Event Comment: NNeale had Tickets (Cross). Last time of the Company's performing this season. Neale had tickets on this night for which it is customary to pay half price, the whole amount of his tickets in the House came to #22 7s. (Powel). Receipts: #60 (Cross); #33 18s. 6d. (Powel). General Advertiser, 23 June: Yesterday was married by the Rev. Mr Franklin at his Chapel Russel St?, Bloomsbury,--David Garrick Esq. to Mlle Eva Maria Violette. Comments by John Powel in MS Tit for Tat: This was the last night of the season, having play'd 175 nights. Rec'd by forfeits of the Band of Music #32 11d. Rec'd ditto from actors #1 15s. Rec'd of Mr Neale for half share of his tickets #11 3s. 6d. So that they received as appears by their own books in the two seasons that Mr G k has been concern'd as manager, the sum of #40,906 2s. 7d. having play'd in the whole time 346 nights. But as Mr Garrick's Benefit and Mrs Cibber's charges were included in the account as a blind to the Principle Treasurer, I must therefore, among some few other things, subtract them from the total amount, and then it will stand as follows: @The first season:@Cash return'd by licencer #2 2s.@G k's Benefit, whole amount of house #193 16s.@Mrs Cibber's charges at her Bt. #60@Mr Berry #1 10s.@Mrs Pritchard for a ticket as agreed #10 10s.@The last season G k receiv'd as author of Lethe, for 6th night #56 8s. 6d.@Mr Warner #5 14s.@G k's benefit as before #187@Mrs Cibber's charges #60@Mrs Pritchard's #10@Total #587 16s. 6d.@ The sum subtracted, it wil remain #40,318 6s. 1d., which is at the rate of #116 10s. 6d. for each night, one night with another, Benefit nights and all Disadvantages included. As I have no given an exact account of the Receipts of Cash, I must also endeavor to give an account of the nightly charge, that the reader may be able to judge of the Profits. But it must be first consider'd, that all nights will not amount to the same, as for example the play of Macbeth requires more incidents, than a common play, such as wine, fruit made use of in the Banqueting Scene, also spirits of wine for the Cauldron in the scene of the Witches, Rosin for lightening, &c. Whereas in another play, such as the Orphan perhaps there are few or no incidents, and consequently the charges must be less, so that it is impossible to be quite exact without giving the particulars of each night's play throughout the two seasons which would not only tire the reader's patience, but swell this pamphlet to a greater bulk than the nature of the thing requires; besides as all the Account Books are in their own custody, there can be no such thing as making an abstract. But as my own memorandums will let me into the most principle things, it is an easy matter to make an allowance for others of less consequence, which I shall take care as much as I can to do rather in their favor than against them. In the first place I shall begin with their Rents and Taxes as they stood last season: @A Calculation of the Nightly Expence of Drury Lane Playhouse:@Renter's Shares in the House, being in number Thirty-Six at #23 6s. 8d. each share for the season amounts in all to #840, and supposing they play but 170 nights (tho' they play'd 175 last season which is allowing them as much advantage as I possibly can) then will it amount to per night #4 18s. 9d.@Land Tax for the year #88, which calculated at the rate of 170 nights as above, is per night 10s. 4d.@Ground Rent, and for the rent of a Wardrobe call'd the Sparrow's Nest, for the year #80, which is per night 9s. 4d.@Poor's rate for the year #33 6s. 8d., which is per night 3s. 11d.@Scavanger for the House, and another place call'd the King's Passage, for the year #7 9s. 4d., which is 10 1!2d.@Rent for a Place call'd the King's Passage for the year #31 10s., which is per night 3s. 8 1!4d.@Watch Rate for the Playhouse and a House in Russel St, call'd the King's Passage #7, which is per night 9 3!4d.@Window lights for the Playhouse and the King's Passage, #6 per year, which is per night 8 1!4d.@Water for the year, #2, which is per night 2 3!3d.@Rent of a room call'd the Scene Room for the year #60, which is per night 7s. 1!2d.@Fruit money to be divided among the renters, as by their Lease #40, which is per night 4s. 8 1!4d.@(N.B.: It has not been the custom for some years past to pay this money to the Renters, but as they are entitled to receive it, I think proper to make it one of the charges.)@A Perquisite payable out of the P t [Patent?] for the year #815, which is per night #1 1 7s. 1!2d.@The Total amount of their Rent and Taxes is per night #8 17s. 6d.@ Thus far I have given an account of their rents] and Taxes and before I proceed any farther I believe it will be necessary to acquaint the reader, that the Renter's Lease will expire in the year 1753, and then the whole affair will come into the hands of Messrs G k and L y, for the term of near 21 years at an annual Rent of #210. This is a purchase made not long ago, for which they gave #3000. But the Annual rent of #210 commences before the Renters time is out, occasioned by an addition of several dwelling Houses in the Playhouse Passages which they had thrown into their agreement, and for some of which they now receive Rent. The next principal charge is the Nightly Salaries of the people belonging to the House, such as actors, dancers, musicians, office keepers, doorkeepers, dressers, and sweepers. The customary way of paying these people is once a week; on a Saturday Morning their names being all enter'd alphabetically upon a list (which is call'd the Pay List). This List is always made out according to the number of nights that the House has played in the week, but I must set it down at 6 which is a full week's pay. This is also a fluctuating affair, as well as the incidents, their generally being a necessity of either adding or striking off some names before the season is out, which consequently either makes an increase or decrease in the charges, but as I am oblig'd to be as particular as possible, and to bring it to a point, I will fix upon salaries of the latest date. @Sat. Feb. 25, 1748-49. The salaries amounted to per week #296 9s. 6d., and on Sat. 15 Apr. 1749, the salaries were per week #294 6d. But as I chuse to make the thing rather more than less, I will enter it according to the former list, which is per night #49 8s. 8d.@N.B. Mr Lacy has #2 15s. 6d. per night upon this list for management, but I cannot comprehend that this is any part of the charge because he has a moity, or equal half-share of the Profits, as being a partner; and consequently ought not to be paid for inspecting into his own affairs. I shall therefore subtract this from the Nightly expence at the end.@The next charge to be consider'd is that of the Tallow Chandler, which generally amounts to per week about #17, but this is not always certain, it varying sometimes either a trifle over or under. This person makes an allowance of 8 per cent Discount upon account of his receiving ready money for his goods, which deducted from the #17 makes it per night #2 12s. 1d.@The Printer's Bill generally amounts to between #7 and #8 per week, but as I rather chuse to be over than under the mark, I will set it down at #8, which is per night #1 6s. 8d.@Advertisements in the General Advertiser, there has been nothing charg'd for these two years and upwards, which I believe is occasion'd by the Managers having a share in that paper, that perhaps may bring as much as their advertisements come to.@I shall find the greatest difficulty of any yet in making an Allowance for the nightly use of their cloaths, Scenes, &c, there being a vast number of rich cloaths bought into their wardrobe within these two years, and large sums paid to the Taylor, Mercer and other Tradesmen, on account of the same, but then the Stock remains, and will serve for a considerable time with some little addition, and it is well known the wardrobe was never so rich before, as at this juncture, a great many of the cloaths having been bought ready-made at dery great bargains, and when they are no longer fit to appear upon the stage, the Lace will burn to a considerable part of their money again; And as it is impossible to be quite exact, I must submit to the reader whether #3 3s. a Night only for the use of their cloaths, Scenes and other things that appertain to the dress, is not sufficient, for according to the calculation of playing 170 nights in the season it will amount to #535 10s., only for the use, which in my opinion is enough, and if they can contradict it let them make it appear #3 3s.@Mr Fleetwood (who was the late manager) when he made an assignment of the Playhouse to Mr Lacy in trust for the Bankers (Gr n, and Am r, late of the Strand) and himself to care to keep a Reserve of #500 a year during the Time then to come on the P t [patent?], a part of which has been paid annually to a Gentleman appointed to receive the same by Mr Fleetwood. But when Mr G k came in as manager, it was agreed by the consent of that Gentleman, that it should be paid at the rate of #300 a year, and so to take a longer time for the payment of the whole. This annuity had it stood at the rate of #500 a year as was first design'd would have expir'd with the P t, which is several months before the Renter's time is out, but this affair ought to be look'd upon rather as a Debt than part of the nightly charge of the Playhouse. However, as it always stood in that Rank in their books, I shall make the same allowance here and leave the reader to judge of it as he thinks proper, which is per night according to the former calculation #1 15s. 3d.@The Lamp Lighter's bill for lighting the lamps will amount to about 7 shillings sixpence a night, but as there is an occasion sometimes for Tin Wares and reparations, I shall set it down at Per night 10s.@Coals made use of are generally about 40 Chaldrons for the season, which bought in the summer time, we must suppose not be to above 34s. a chaldron, amounting in the whole to #68, which is per night 8s.@Properties, or Incidents, are sometimes more, sometimes less, as I have before observed, and are according to the play. They are under the Denomination of Fruit, Wines, Sweetmeats, Sticks, Stage Money, &c, but to take one night with another throughout the season they don't amount to quite 5s.@Bill Stickers are those men that stick the Large Bills about the Town, being Six in number, and have 18 pence per night each. They are not enter'd on the pay List among other servants, on account of their sticking Bills sometimes when the House does not play, which makes a difference, and supposing them to be in full pay, which is not always the case, then it would amount to per night 9s.@Two men that deliver Handbills, at 1 shilling a night each per night 2s.@Four constant supernumerary scene-men to assist the scene-men belonging to the House, and a Candle-man that sees all tne candles put out after the play is over, at 1 shilling each, which is per night 5s.@There are sometimes extraordinary Supernumerary scene-men, made use of in plays, to help the traps, &c, such as Richard III, Macbeth, The Tempest, &c, which have a shilling each, but one night with another it will not amount to above 3s.@Kettle Drums and French Horns are not included among the Band of Music, and as there are but two French Horns, and one pair of Kettle Drums made use of, which are only in some particular things, at 5 shillings a night, I cannot think they will amount to throughout the season more than per night 7s. 6d.@Chorus singers, which are people that stand behind the scenes, whose additional voices are sometimes necessary in grand pieces of vocal music, and are made use of in the Tempest, Comus, Macbeth, &c., and seldom in number so many as 6, at 5 shillings each,--but if I make allowance for two each night throughout the season, I am very confident it is more than sufficient, which supposition is per night 10s.@The Prompter is allowed for Paper, Pens, Ink and Wafers per night 3d.@The Carpenters, being sometimes employed in doing work in the House, save 2s. 6d. a day each, and as this is also a fluctuating affair, I shall put them down throughout the season at per night 5s.@The Glover's bill amounts one night with another to about 6s.@The Stationer's Bill, perhaps about #15 in the season, every Boxkeeper, &c being oblig'd to find his own Paper, which is per night 1s. 9d.@The Feather-man, Shoe-maker, Sword-Cutler, Hatter, Taylor, Scene Painter, Lace-man, Mercer, &c, I have already made an allowance for,--the #3 3s. per night for the use of the Cloaths, Scenes, &c. ....@The Brick-layer and Iron-monger are casual tradesmen, and as accidents so frequently happen, I think it necessary to put them down at per night 7s. 6d.@The Turner's Bill perhaps may amount in the season to about #6 which is per night 8d.@The person that has the care of the Candles brings in a bill for small wax candles, &c, and one night with another about 1s. 6d.@The House-keeper sometimes brings in a bill for little things to the amount of about per night 1s.@The Prompter for writing parts, one night witn another 8d.@I have thus endeavored to give the most minute Part of the charges that belongs to the House, but as most of these affairs depends upon accident and for fear of any omission (At the beginning of the first season their salaries were a few weeks at #54 per night, but as this was but of a short duration it cannot make any great difference) and lest they say I fix them to certain sums which have alter'd to their disadvantage, I will as a guard against such a supposition allow them per night #3@#74 6s. 8d.@[Subtracting Mr Lacy's #2 15s. 6d.] then according to the nearest calculation I can make the whole nightly charge is #71 11s. 2d.@ The next thing to be consider'd (supposing this charge to be right) is their Profits, which will appear by multiplying the sum of #71 11s. 2d. by 346 (the number of nights they play'd in the two seasons) and the total sum will be #24,759 10s. 10d., which subtracted from #40,318 6s. 1d., the remainder will be #15,558 15s. 2d., the profits, according to the best calculations I can make arising from the two last seasons. But I think it incumbent on me to inform the reader that this money was not all at the Managers' disposal, because there was a mortgage upon the Playhouse, &c to one Mr Clutterbuck?, a tradesman in the Strand, who was Mortgagee in trust for Mr G k himself and others, and the Mortgagee was entitled to take up #1000 a year and interest at 5 per cent. This security was made at Mr G k's first commencing manager in order to purchase the Bankers' two shares in the old P t, &c. which was sold for #3,500, also to discharge an old mortgage made by Mr Fleetwood, and other debts due from the playhouse. Thus have I made appear to the Town the receipts and charges as near as possibly can, and hope not to the disadvantage of the Managers. But perhaps they will say that they have expended more money than I have already given an account of, which I must readily submit to, but then it has been upon different affairs than the nightly charge of the House; as for example the first season they, as will appear by their own Books, #15,179 12s. 3d.; the second season #13,663 3s. 3d., so at this rate the profits do not amount to above #10,475 10s. 8d., which is noways right, for as I have already observed, they bought large quantities of ready-made rich cloaths, merely because they were great bargains. These cloaths they now have by them, and doubtless are as good as money, and which I make an allowance for at #3 3s. a night. They also made alterations in the House, by enlarging the first Gallery, and adding more seats, which are placed so neighborly together, that they keep people pure warm in a cole [sic] winter's night, especially at the upper end. The transformation of that Part adjoining to the Box-Lobby into a standing place for the Quality, that they may pay before they go in, is another charming contrivance, and many other alterations much to advantage, but these conveniences being once finish't become Perpetual, and are no longer chargeable. Besides they lent out of the said sums money to several actors for some of which they have bonds that bear 5 per cent interest, and these are the things that were the occasion of the Extraordinary Advancement, which perhaps they under a pretence may call part of the Nightly charges, but as I have made the thing as clear as well can be, I shall submit to the reader's judgment. I thought it necessary to set down each night's farce with the play as near as I could throughout the two seasons, and I believe upon strict examination the reader will find that the whole number consists of about 25 good old Stagers, one of them having mounted upwards of that times. But however dis[agreea]ble these antient attendants may prove to an Audience, yet they are absolutely necessary on account of keeping up the [starf--l P[rice]s, which could not decently be done without them as Mr Rich has Pantomime entertainments. [starWhilst their rent, Taxes, &c are so very high, it is my firm opinion, they cannot afford to take under full prices, and therefore I would not have any one imagine to the Contrary. And the reason of publishing this account is no more than to do my self common justice and to shew how well they could afford to make me amends for my past Labours. Tho in my opinion Mr G-k is such a rarity, that he needs no embellishment, and I hope I shan't be thought too lavish in his Praise when I say that his great condesention in playing oftener since he has been a manager (almost in spite of his sickness) than he did when he was under management, is such an obligation conferr'd on the town, that it is questionable whether the salary he now receives as an Actor is equivalent. But lest it should not be generally known what it is (as such things do sometimes slip the ears of the People) I think it proper to inform the Reader, and having first ask'd Mr Garrick the manager's pardon, I shall begin with Mr Garrick the Actor, whose salary for the season is #525 certain, and as most players have a benefit once a year, so has he, but only this difference, that they pay for theirs (Mrs Cibber excepted) and he does not. Nor need he give himself any trouble to make an interest at the time; for it is only playing Richard, or Lear, and the job is done without putting his name up in large characters at the top of the Playbill, for every inquisitive person to gape at. What these Benefits have brought him in is easily seen by looking backwards. This added to the salary makes upwards of #700 a year, and so much for Mr G-k the actor. As to Mr Garrick the Manager, he only takes up #500 a year out of the profits under the denomination of Management, which does but just put him upon a footing with his brother manager, who takes up the same, and if I may presume to put the Manager and Actor together, it will appear that Mr Garrick's income from the Playhouse is upwards of #1200 a year exclusive of a Mortgage of #4000 upon the Playhouse, Patent, Cloaths, Scenes, &c., which brings him in #200 per year, at the rate of 5 per cent interest. These things put together and added to his half share of Profits, makes it a comfortable living enough, and I heartily wish every brave fellow that ventured his life and limbs for his Country's service could meet with the same success. I make no doubt but it will create some wonder that I have laid these things before the Town, without saying for why. But I must assure the reader that after weighing every circumstance well within my own breast, I think I have sufficient reason, and would relate each particular reason, but that I have given to understand Facts may be Libels--that all advantages will be taken--that I must have a care what I do, and that Power may get the better of Truth. I must confess I think it very hard that if a man is hurt he must not only suffer the injury, but be also hindered from telling his grievance. However, as I have often groan'd in private, I will run the risk of venturing one groan in public, but will be as concise as possible, for fear my antagonists may be too impatient to stay till my tale is told. Let it suffice them that I was Deputy Treasurer of D-y L-ne Playhouse upwards of four years, and resigened my office the beginning of this season. Several messages were sent to me to return again, and I had my place kept for me several weeks, which plainly shows I have been guilty of no misdemeanor, but have been rather look'd upon as a valuable sl-ve than other ways, and could I have been content with much more labor and little pay I don't doubt but I might have been suffer'd to trudge on and carry my Burthen to the end of my days. But having forgot my station, and that I had no right to make terms for myself, was so impudent as to imagine I had some Gratitude due me for past services, and that as I had weather'd a most terrible Storm, I had some right to share in the calm, but alas! I was mistaken. Property was not intended for me, I was only design'd to share in Adversity and help others to cut their passage to happiness. I believe it is pretty well known that near two years before Mr G-k came in as manager, the Playhouse was involved [in] many difficulties, much money being due to tradesmen, Actors, &c occasioned by his not playing there, which [would] not have been the case had Mr Lacy, who was then manager in trust for the Bankers and himself, agreed with him, and given what he demanded as an actor, which was as Mr Lacy order'd him #500 for the season, and as Mr G-k did not chuse to be under him he went to Ireland where he remain'd during the season. The Bankers who advanc'd #6,800 to purchase the Playhouse, the Renters, and Mr Lacy begun to see their folly, and were so unfortunate as to become Bankers' prey afterwards, though one of them (Mr Amber) has had the grant to be made a Pit office-keeper in the Playhouse, where he now remains at a salary of about #29 a year. I shall return to the difficulties. The People that had the demands to them (being upwards of #140) began to be very uneasy, and they very clamorous, that we perceiv'd what we were to depend upon. Distruction, seemingly as it was a dark cloud over our heads, we expected daily to burst upon us; and tho' Mr Lacy had given as many fair promises as a man could do, yet it availed nothing, for every word they spoke had something of danger in it (which oblig'd him to keep pretty much within doors). Here I interposed, and stood between him and his creditors, for upwards of a year and a half, ever breaking my rest to preserve his, and was continually forming excuses and pledging my word, to divert them from their design, and as it was unsafe for him to come to the playhouse for a long time together, for fear of arrests, I was oblig'd to undertake the management there (which they now take up #500 a year for) and go through a very hard Task to an account of the people's not having their pay. Added to this I had the Accounts of the Treasurer's Office to keep and as we were in debt every particular person's belonging to the playhouse, beside. I also took upon myself the Inspection of the Wardrobe and kept an account of that (which was almost one man's business alone to do). I drew all the articles between the manager and actor, and at other times were [sic] continually either writing, walking, though lame, or contriving for Mr Lacy's welfare. In the day I had no rest, in the night very little sleep, and my whole study was to extricate him from his troubles. I was bail for him to the Sheriff in two actions for #200, and brought at the suit of Mr Fl-dyer in Bazinghall St, and Mr Ho-se, Tinman in High Holborn, and had a great deal of trouble in getting one of these actions defended in order to gain time. I was arrested twice myself for him: one of these times dragg'd out of my lodgings at twelve o'clock at night. In short I went through every trouble that a sincere friend could do, while he was endeavouring to get the new Patent, which he and Mr Garrick now enjoy, and did imagine if ever those difficulties were got over (which I then very much question'd) that I should have met with some gratification, but instead of that as soon as Mr G-k came to be concern'd as a partner (who knew very well that I had gone through for the service of the Playhouse) I found another Person was to be put in Principal Treasurer over my head, with this Reason: "That it was their interest it should be so, because his Wife, Mrs Pr-h-d was to play for them." Not that I envy the gentleman that has it, for I think him worthy of much more, and hope my being under a necessity of mentioning it will be a sufficient plea for my excuse. This I very easily look'd over, and had not the least doubt but they would make me some amends another way, but adding something to my salary, which was at the rate of #44 a year, and this I was entitled to for doing the business of Deputy treasurer in the Office which was nothing in competition with the other affairs I had gone through. But I found I was mistaken here too for I had no addition, and discover'd when too late that I should have made use of the opportunity when I had it in my power,--but though I knew the time when everything must have been granted that I ask'd, yet I did not take the advantage, nor would by compulsion force the thing that I knew was due from the strongest ties of Friendship. How wretched must such a disappointment make me! What must that man deserve that can betray such confidence, and without blushing deny the breach he had made in Honour. If after this I can point out a way to do myself justice, have I not Right to make use of it? Must I lose my health, Time, Labor, for other's happiness, and not consider my miseries? It is against Nature and I hope the Reader will make my Case his own, and then judge accordingly. In my next I shall give the full history of the Stage ever since Mr Fl-w-d was manager, down to the end of the last season, wherein will be the Bankers' affair set forth at large. The manner of obtaining the new P-t, and Gratitude displayed in a particular manner. The intended partnership between Mr Rich and Mr Lacy, how Mr Garrick came to be admitted. His compact with Mrs Pritchard, and some other affairs necessary to be known both to the Public and the Theatres. @Then let the stricken deer go weep@The hart ungall'd go play...&c. &c.@Finis.@ [Powel's second pamphlet seems not to have been written, as this one seems never to have been printed. His total income for the two seasons #40,906 2s. 7d. corresponds favorably with Cross's total estimates for the same period of #40,995. His analysis of the cost of many items in his attempt to arrive at a reasonable statement of nightly charges is most valuable. If his figure of #71 11s. 2d. is correct, then the managers lost from #8 to #11 on each benefit night, which hardly seems probable.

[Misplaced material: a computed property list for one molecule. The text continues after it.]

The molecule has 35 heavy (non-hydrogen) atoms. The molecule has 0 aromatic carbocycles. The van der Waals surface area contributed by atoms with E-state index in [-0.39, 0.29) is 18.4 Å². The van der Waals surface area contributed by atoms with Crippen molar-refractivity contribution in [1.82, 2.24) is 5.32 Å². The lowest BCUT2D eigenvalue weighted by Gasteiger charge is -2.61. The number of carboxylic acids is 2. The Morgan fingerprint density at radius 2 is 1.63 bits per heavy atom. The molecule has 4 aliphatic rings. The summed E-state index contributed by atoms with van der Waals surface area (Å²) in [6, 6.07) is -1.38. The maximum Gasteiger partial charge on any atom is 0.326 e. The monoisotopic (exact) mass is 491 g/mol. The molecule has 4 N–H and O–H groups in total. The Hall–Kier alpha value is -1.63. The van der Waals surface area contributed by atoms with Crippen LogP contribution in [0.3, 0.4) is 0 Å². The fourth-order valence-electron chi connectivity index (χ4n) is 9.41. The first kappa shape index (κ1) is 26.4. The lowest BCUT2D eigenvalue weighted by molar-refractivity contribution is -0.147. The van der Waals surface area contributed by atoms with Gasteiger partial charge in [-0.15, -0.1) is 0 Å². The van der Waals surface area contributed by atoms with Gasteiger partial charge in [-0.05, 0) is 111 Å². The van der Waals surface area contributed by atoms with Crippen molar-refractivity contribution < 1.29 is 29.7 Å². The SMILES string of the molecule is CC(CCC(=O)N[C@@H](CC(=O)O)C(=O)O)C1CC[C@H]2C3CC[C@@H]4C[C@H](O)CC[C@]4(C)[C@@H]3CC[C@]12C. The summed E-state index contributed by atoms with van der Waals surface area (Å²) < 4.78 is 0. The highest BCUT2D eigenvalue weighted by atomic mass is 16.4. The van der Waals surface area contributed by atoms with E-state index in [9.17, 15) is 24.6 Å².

Performances